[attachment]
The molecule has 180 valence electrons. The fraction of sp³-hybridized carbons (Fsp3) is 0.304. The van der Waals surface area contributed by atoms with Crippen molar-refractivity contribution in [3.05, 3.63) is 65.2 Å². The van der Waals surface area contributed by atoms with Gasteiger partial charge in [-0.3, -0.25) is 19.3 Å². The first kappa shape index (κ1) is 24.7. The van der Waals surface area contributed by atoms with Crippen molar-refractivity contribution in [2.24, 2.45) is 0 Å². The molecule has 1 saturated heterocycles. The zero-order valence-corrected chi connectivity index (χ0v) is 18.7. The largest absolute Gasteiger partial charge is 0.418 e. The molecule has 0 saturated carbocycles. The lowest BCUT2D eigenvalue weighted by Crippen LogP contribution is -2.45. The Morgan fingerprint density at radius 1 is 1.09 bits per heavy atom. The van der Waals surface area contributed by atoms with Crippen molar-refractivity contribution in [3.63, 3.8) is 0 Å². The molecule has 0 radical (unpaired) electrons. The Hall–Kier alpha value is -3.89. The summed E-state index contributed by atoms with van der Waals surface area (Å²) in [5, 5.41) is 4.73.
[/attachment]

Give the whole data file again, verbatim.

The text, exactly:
The molecule has 180 valence electrons. The fraction of sp³-hybridized carbons (Fsp3) is 0.304. The van der Waals surface area contributed by atoms with Crippen molar-refractivity contribution in [3.05, 3.63) is 65.2 Å². The van der Waals surface area contributed by atoms with Gasteiger partial charge in [-0.3, -0.25) is 19.3 Å². The first kappa shape index (κ1) is 24.7. The van der Waals surface area contributed by atoms with Crippen molar-refractivity contribution in [2.24, 2.45) is 0 Å². The molecule has 1 saturated heterocycles. The zero-order valence-corrected chi connectivity index (χ0v) is 18.7. The largest absolute Gasteiger partial charge is 0.418 e. The molecule has 0 saturated carbocycles. The lowest BCUT2D eigenvalue weighted by Crippen LogP contribution is -2.45. The Morgan fingerprint density at radius 1 is 1.09 bits per heavy atom. The van der Waals surface area contributed by atoms with Crippen molar-refractivity contribution in [3.63, 3.8) is 0 Å². The molecule has 0 radical (unpaired) electrons. The Hall–Kier alpha value is -3.89. The summed E-state index contributed by atoms with van der Waals surface area (Å²) in [5, 5.41) is 4.73.